Katrina Claghorn, RD
Last Modified: November 1, 2001
Dear OncoLink "Ask the Experts,"
Should I take antioxidants to reduce my risk of cancer?
Katrina Claghorn, RD, Oncology Dietitian for The University of Pennsylvania Health System, responds:
Antioxidants have been shown to have many health benefits. Besides reducing the incidence of heart disease and stroke, antioxidants may help reduce the incidence of cancer. They act as protective substances by destroying free radicals, which are the harmful by-products formed through the body's metabolism. Free radicals damage cells and initiate carcinogenesis which is the development of cancerous cells. Vitamin C, beta-carotene, vitamin E and selenium are all antioxidants. In addition there are hundreds more naturally occurring antioxidants found in plant foods.
Studies have shown that antioxidants work best when combined and that the presence of fiber and other plant compounds may provide additional health benefits. Consequently it is recommended that you get most of your antioxidants from your diet rather than relying on supplements.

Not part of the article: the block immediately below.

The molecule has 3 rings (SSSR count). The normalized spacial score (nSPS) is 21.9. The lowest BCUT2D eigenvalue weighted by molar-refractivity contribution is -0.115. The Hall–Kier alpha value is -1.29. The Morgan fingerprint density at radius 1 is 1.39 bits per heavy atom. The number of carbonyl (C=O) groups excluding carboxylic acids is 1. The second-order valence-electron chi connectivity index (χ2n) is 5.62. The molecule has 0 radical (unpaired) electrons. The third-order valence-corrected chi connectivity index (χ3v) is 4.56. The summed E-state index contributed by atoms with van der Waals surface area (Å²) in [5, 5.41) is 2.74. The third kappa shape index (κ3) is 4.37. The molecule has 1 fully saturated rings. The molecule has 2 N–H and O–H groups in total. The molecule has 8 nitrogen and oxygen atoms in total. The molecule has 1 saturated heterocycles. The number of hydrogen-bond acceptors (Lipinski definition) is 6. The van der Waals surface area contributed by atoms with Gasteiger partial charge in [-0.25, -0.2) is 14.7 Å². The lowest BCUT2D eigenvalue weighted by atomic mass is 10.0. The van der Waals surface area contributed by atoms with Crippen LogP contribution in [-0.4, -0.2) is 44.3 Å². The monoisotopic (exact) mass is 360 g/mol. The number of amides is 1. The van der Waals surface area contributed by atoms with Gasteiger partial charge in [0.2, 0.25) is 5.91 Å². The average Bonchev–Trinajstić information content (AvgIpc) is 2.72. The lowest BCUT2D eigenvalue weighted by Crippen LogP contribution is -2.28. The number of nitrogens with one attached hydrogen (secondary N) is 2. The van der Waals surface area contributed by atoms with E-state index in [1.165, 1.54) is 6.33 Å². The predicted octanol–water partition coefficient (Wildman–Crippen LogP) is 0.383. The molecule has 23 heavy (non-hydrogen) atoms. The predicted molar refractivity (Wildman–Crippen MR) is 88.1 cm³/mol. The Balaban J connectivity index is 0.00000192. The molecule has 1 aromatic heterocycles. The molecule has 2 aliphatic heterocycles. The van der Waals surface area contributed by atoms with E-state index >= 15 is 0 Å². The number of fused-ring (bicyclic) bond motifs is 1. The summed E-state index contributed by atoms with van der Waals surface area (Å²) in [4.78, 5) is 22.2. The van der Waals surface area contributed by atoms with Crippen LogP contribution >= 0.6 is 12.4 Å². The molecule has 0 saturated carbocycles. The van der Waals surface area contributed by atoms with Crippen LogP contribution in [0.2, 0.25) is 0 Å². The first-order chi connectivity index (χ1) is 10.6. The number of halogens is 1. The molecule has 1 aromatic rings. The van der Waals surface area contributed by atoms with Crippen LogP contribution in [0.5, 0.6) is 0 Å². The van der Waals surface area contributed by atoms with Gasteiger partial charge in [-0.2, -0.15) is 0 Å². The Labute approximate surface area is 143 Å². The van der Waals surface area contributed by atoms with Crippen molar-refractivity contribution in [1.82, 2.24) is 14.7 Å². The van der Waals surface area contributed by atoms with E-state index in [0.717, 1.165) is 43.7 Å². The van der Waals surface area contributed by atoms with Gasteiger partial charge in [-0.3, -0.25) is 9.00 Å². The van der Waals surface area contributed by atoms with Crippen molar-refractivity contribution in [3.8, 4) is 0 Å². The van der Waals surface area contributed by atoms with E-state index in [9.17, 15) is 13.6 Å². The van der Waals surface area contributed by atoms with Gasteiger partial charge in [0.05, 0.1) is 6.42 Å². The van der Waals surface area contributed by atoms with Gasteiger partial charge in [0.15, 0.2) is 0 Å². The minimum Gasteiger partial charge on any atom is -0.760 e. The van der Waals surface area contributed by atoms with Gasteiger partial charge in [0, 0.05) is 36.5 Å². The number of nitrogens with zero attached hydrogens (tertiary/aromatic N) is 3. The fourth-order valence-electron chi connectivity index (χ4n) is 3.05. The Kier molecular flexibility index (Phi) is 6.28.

Although toxic levels for antioxidants have not been established, excessive levels can be harmful and may interfere with cancer therapies. If you are under going any cancer therapy it is important to inform your doctor of any supplements you are taking.
Jan 27, 2015 - Intake of multivitamin and antioxidant supplements, including those containing selenium and beta-carotene, has no impact on the risk of developing melanoma, according to a study in the August issue of the Archives of Dermatology. The findings refute those of the Supplementation in Vitamins and Mineral Antioxidants (SUVIMAX) study, which found antioxidants increased the risk of melanoma four-fold in women.
Jan 27, 2015